At this point I decided I should return to the city in good time rather than take any risks around rush hour. The drive back was pleasant, with no return toll surprisingly, and I soon arrived at the restaurant where I was meeting Leah for dinner. It was good to catch up about our time in Buenos Aires and what we had been up to since, and the meal was also delicious. I tried some locally brewed ale and also some friend pimento cheese and corn balls, which are only found locally apparently. When I told her about my trip to the IHOP this morning she remarked that I really shouldn’t have stopped anywhere near the airport – oh well! Unfortunately our time together was only short, as I soon had to leave for the airport. It was lucky I left when I did, since some traffic meant I only just made it to check-in on time.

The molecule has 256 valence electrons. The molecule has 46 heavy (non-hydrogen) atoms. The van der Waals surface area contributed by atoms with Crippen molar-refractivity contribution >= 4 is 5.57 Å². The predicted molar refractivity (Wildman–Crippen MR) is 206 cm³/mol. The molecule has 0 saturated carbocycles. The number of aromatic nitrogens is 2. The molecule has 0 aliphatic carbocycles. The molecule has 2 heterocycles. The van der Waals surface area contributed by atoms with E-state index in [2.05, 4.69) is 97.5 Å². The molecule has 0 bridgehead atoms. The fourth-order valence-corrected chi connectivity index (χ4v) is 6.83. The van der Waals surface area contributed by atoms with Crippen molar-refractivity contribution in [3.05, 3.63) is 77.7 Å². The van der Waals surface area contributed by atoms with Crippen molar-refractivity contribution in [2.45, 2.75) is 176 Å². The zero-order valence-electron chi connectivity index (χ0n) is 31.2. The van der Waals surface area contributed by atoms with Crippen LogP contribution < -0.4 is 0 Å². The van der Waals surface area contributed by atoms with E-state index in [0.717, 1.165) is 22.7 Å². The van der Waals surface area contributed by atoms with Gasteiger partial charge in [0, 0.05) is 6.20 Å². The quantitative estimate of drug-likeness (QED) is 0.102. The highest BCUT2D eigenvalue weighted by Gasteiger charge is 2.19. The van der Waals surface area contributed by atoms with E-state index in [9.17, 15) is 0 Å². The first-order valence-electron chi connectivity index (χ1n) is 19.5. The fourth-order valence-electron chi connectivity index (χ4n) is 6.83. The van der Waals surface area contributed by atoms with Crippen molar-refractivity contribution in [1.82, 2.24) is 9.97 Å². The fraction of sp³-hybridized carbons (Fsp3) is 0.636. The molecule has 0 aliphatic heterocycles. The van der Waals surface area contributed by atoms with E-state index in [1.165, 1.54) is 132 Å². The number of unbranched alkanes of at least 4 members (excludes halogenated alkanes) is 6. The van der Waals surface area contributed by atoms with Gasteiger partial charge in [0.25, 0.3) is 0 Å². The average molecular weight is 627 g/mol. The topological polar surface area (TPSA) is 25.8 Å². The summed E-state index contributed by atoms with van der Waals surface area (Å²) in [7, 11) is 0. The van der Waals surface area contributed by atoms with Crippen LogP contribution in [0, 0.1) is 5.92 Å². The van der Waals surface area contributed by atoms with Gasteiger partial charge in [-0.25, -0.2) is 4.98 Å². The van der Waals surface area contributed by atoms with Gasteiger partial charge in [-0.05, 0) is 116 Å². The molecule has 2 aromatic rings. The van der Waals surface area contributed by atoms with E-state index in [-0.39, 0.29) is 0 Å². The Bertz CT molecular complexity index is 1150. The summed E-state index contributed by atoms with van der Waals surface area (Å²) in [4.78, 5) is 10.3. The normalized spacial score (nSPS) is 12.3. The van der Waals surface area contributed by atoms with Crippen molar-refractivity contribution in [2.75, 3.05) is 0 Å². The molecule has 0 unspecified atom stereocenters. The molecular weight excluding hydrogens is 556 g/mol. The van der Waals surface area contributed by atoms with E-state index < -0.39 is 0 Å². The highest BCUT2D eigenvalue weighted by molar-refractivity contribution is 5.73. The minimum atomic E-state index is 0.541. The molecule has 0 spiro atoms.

Overall today was a great end to the trip, and it definitely made me want to get back to the States to do another road trip as soon as possible.

Photos of the day: the Atlanta skyline, the Coca-Cola vault, an early vending machine, my car for the day (I was a Texan apparently), and the Appalachian foothills.


Next stop - home!